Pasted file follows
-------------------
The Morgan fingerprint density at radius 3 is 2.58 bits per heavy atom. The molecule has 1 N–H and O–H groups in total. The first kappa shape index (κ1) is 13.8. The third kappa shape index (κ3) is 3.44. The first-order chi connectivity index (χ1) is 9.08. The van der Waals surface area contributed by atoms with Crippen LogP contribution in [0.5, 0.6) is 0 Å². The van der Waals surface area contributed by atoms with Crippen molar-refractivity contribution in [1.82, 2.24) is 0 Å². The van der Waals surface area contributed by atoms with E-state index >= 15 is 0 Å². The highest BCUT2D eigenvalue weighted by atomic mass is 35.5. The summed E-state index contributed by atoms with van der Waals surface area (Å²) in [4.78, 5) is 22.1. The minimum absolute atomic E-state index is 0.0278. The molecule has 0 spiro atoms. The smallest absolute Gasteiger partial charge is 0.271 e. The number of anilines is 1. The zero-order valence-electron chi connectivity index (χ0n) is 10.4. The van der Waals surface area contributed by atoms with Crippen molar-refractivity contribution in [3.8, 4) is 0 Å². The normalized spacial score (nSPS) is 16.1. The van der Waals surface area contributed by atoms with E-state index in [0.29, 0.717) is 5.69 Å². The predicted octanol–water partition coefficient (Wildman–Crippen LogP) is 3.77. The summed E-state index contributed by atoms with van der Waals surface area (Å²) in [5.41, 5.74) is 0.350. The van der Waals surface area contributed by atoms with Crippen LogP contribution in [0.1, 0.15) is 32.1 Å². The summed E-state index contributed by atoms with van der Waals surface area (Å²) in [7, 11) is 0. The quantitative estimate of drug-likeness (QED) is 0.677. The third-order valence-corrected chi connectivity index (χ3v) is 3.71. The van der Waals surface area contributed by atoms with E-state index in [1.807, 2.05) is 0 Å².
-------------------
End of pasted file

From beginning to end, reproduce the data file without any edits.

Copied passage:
The Morgan fingerprint density at radius 3 is 2.58 bits per heavy atom. The molecule has 1 N–H and O–H groups in total. The first kappa shape index (κ1) is 13.8. The third kappa shape index (κ3) is 3.44. The first-order chi connectivity index (χ1) is 9.08. The van der Waals surface area contributed by atoms with Crippen LogP contribution in [0.5, 0.6) is 0 Å². The van der Waals surface area contributed by atoms with Crippen molar-refractivity contribution in [1.82, 2.24) is 0 Å². The van der Waals surface area contributed by atoms with E-state index >= 15 is 0 Å². The highest BCUT2D eigenvalue weighted by atomic mass is 35.5. The summed E-state index contributed by atoms with van der Waals surface area (Å²) in [4.78, 5) is 22.1. The minimum absolute atomic E-state index is 0.0278. The molecule has 0 spiro atoms. The smallest absolute Gasteiger partial charge is 0.271 e. The number of anilines is 1. The zero-order valence-electron chi connectivity index (χ0n) is 10.4. The van der Waals surface area contributed by atoms with Crippen molar-refractivity contribution in [3.8, 4) is 0 Å². The normalized spacial score (nSPS) is 16.1. The van der Waals surface area contributed by atoms with E-state index in [0.29, 0.717) is 5.69 Å². The predicted octanol–water partition coefficient (Wildman–Crippen LogP) is 3.77. The summed E-state index contributed by atoms with van der Waals surface area (Å²) in [5.41, 5.74) is 0.350. The van der Waals surface area contributed by atoms with Crippen LogP contribution in [0.1, 0.15) is 32.1 Å². The summed E-state index contributed by atoms with van der Waals surface area (Å²) in [7, 11) is 0. The quantitative estimate of drug-likeness (QED) is 0.677. The third-order valence-corrected chi connectivity index (χ3v) is 3.71. The van der Waals surface area contributed by atoms with E-state index in [1.807, 2.05) is 0 Å².